WASHINGTON (DTN) -- New York Mercantile Exchange oil futures and Brent traded on the Intercontinental Exchange accelerated a selloff in afternoon trade Friday, with both crude benchmarks finishing a volatile week at their lowest points since early January. The losses came as investors rapidly repriced the risk of a global recession this year amid an aggressive push from central banks to raise interest rates in an already softening world economy.
Friday's session saw an ugly selloff in ending a week with heightened volatility amid a reassessment of global risk factors. Dow Jones Industrials slid below 30,000, tumbling more than 700 points at one point before ending down nearly 490 points at 29,590, pressing the 30-stock index closer to bear market territory.
The U.S. dollar index, which has an inverse relationship with West Texas Intermediate, spiked to a fresh 20-year high 112.835, which makes dollar-denominated commodities such as oil more expensive for foreign buyers. Euro and British Pound collapsed against the greenback to their lowest level in 37 years.
Moves of this magnitude have quickly changed the narrative that central banks can bring inflation under control without breaking the economy. JP Morgan Asset Management's David Kelly issued a warning this week that the U.S. economy can't handle the Federal Reserve's plan to raise interest rates above 4% without tipping the country into recession.
On Wednesday, the Federal Open Market Committee delivered a 75-basis-point hike for the third consecutive meeting this year and admitted there will be below-trend growth for a period. In addition, Fed officials cut growth projections, raised their unemployment outlook, and repeatedly spoke of the painful slowdown that's needed to curb price pressures running at the highest levels since the 1980s.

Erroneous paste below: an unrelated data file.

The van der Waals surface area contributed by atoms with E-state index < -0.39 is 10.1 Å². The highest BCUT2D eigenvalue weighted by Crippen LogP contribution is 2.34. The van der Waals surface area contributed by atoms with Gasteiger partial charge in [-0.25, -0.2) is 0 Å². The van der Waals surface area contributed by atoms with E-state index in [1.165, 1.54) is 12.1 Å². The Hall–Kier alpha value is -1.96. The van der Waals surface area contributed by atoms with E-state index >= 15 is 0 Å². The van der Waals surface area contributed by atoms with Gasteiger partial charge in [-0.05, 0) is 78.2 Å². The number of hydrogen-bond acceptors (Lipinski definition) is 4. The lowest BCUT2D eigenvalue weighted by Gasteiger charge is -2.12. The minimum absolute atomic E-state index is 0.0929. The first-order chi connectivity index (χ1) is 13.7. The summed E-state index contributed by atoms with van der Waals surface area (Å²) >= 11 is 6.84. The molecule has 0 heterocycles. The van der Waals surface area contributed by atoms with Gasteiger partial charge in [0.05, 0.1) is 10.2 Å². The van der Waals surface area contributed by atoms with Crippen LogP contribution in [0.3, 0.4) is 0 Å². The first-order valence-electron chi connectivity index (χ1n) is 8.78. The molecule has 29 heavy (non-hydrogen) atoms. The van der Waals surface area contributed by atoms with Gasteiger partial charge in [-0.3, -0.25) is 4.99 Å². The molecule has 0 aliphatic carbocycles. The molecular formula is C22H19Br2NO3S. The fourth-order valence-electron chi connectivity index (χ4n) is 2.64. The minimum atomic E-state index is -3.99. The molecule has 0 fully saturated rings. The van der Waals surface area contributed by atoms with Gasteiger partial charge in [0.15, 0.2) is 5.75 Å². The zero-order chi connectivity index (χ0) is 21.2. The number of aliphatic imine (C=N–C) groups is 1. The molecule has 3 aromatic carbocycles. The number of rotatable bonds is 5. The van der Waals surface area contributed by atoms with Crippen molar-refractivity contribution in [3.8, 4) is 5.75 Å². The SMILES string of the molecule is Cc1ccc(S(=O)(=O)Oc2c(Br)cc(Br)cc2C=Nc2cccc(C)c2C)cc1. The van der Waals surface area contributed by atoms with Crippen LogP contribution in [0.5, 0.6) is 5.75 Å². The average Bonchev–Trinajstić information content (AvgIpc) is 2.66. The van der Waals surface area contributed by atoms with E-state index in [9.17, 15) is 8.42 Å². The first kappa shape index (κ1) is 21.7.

"Higher interest rates, slower growth and a softening labor market are all painful for the public that we serve, but they're not as painful as failing to restore price stability and having to come back and do it down the road again," Fed Chairman Powell said Wednesday.
A series of jumbo rate increases were announced this month by the European Central Bank and Bank of England among others as they struggle to bring inflation under control. The UK economy has already fallen into recession this quarter, according to estimates from the Bank of England, with gross domestic product seen contracting by 0.1% in the past three months compared with previously estimated 0.4% growth, following a 0.1% decline in the second quarter. Against this backdrop, new U.K. Prime Minister Liz Truss proposed a radical set of economic reforms, including the biggest tax cuts for individuals and corporations since 1985 and investment incentivizes for its ailing energy systems.
"It's half a century since we've seen tax cuts announced on this scale," said Paul Johnson, director of the Institute for Fiscal Studies.
Volatility in the markets follows another batch of bearish economic data out of Eurozone, showing business activity deteriorated for a third consecutive month in September. Led by Germany, which saw its manufacturing activity drop to 45.9 this month, the lowest since May 2020, the eurozone recorded its purchasing managers index fell into contraction territory. Both services and manufacturing output are well below 50 at 48.9 and 46.2, respectively, signaling a broad-based contraction in business activity.
"A eurozone recession is now in the cards as companies report worsening business conditions and intensifying price pressures linked to soaring energy costs," said Chris Williamson, Chief Business Economist at S&P Global Market Intelligence, in comments on the data. "The early PMI readings indicate an economic contraction of 0.1% in the third quarter, with the rate of decline having accelerated through the three months to September to signal the worst economic performance since 2013, excluding pandemic lockdown months,"
At settlement, WTI futures for November delivery plummeted $4.75 to $78.74 per barrel, while the front-month Brent contract declined to $86.15 per barrel, down $4.31. NYMEX ULSD October futures nosedived 17.44 cents to $3.2371 per gallon, and the front-month RBOB contract plunged 13.27 cents to $2.3830 per gallon.
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